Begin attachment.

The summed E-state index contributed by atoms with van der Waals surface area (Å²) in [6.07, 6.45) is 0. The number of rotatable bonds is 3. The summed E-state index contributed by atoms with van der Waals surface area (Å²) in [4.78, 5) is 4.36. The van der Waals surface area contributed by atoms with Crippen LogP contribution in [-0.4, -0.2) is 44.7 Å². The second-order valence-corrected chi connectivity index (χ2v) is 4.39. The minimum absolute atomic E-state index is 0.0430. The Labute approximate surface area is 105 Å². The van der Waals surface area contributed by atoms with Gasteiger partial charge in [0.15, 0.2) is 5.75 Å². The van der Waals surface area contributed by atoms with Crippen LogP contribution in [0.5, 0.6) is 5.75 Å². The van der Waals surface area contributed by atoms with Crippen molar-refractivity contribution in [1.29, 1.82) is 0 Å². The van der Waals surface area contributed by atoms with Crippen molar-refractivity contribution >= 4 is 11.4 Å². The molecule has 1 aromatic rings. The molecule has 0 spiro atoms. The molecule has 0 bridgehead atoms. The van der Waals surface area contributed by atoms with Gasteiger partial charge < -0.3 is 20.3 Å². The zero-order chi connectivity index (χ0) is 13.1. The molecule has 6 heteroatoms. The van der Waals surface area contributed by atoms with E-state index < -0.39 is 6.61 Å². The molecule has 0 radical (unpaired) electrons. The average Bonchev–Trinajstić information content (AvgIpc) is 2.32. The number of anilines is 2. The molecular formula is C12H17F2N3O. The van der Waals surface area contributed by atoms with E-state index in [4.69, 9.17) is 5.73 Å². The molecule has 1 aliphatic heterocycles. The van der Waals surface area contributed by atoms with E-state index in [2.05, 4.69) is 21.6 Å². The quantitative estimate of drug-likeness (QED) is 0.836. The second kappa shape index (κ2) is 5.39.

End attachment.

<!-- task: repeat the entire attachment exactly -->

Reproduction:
The summed E-state index contributed by atoms with van der Waals surface area (Å²) in [6.07, 6.45) is 0. The number of rotatable bonds is 3. The summed E-state index contributed by atoms with van der Waals surface area (Å²) in [4.78, 5) is 4.36. The van der Waals surface area contributed by atoms with Crippen LogP contribution in [-0.4, -0.2) is 44.7 Å². The second-order valence-corrected chi connectivity index (χ2v) is 4.39. The minimum absolute atomic E-state index is 0.0430. The Labute approximate surface area is 105 Å². The van der Waals surface area contributed by atoms with Gasteiger partial charge in [0.15, 0.2) is 5.75 Å². The van der Waals surface area contributed by atoms with Crippen LogP contribution in [0.5, 0.6) is 5.75 Å². The van der Waals surface area contributed by atoms with Crippen molar-refractivity contribution in [1.29, 1.82) is 0 Å². The van der Waals surface area contributed by atoms with Crippen molar-refractivity contribution >= 4 is 11.4 Å². The molecule has 1 aromatic rings. The molecule has 0 spiro atoms. The molecule has 0 bridgehead atoms. The van der Waals surface area contributed by atoms with Gasteiger partial charge < -0.3 is 20.3 Å². The zero-order chi connectivity index (χ0) is 13.1. The molecule has 6 heteroatoms. The van der Waals surface area contributed by atoms with E-state index < -0.39 is 6.61 Å². The molecule has 0 radical (unpaired) electrons. The average Bonchev–Trinajstić information content (AvgIpc) is 2.32. The number of anilines is 2. The molecular formula is C12H17F2N3O. The van der Waals surface area contributed by atoms with E-state index in [4.69, 9.17) is 5.73 Å². The molecule has 1 aliphatic heterocycles. The van der Waals surface area contributed by atoms with E-state index in [2.05, 4.69) is 21.6 Å². The quantitative estimate of drug-likeness (QED) is 0.836. The second kappa shape index (κ2) is 5.39.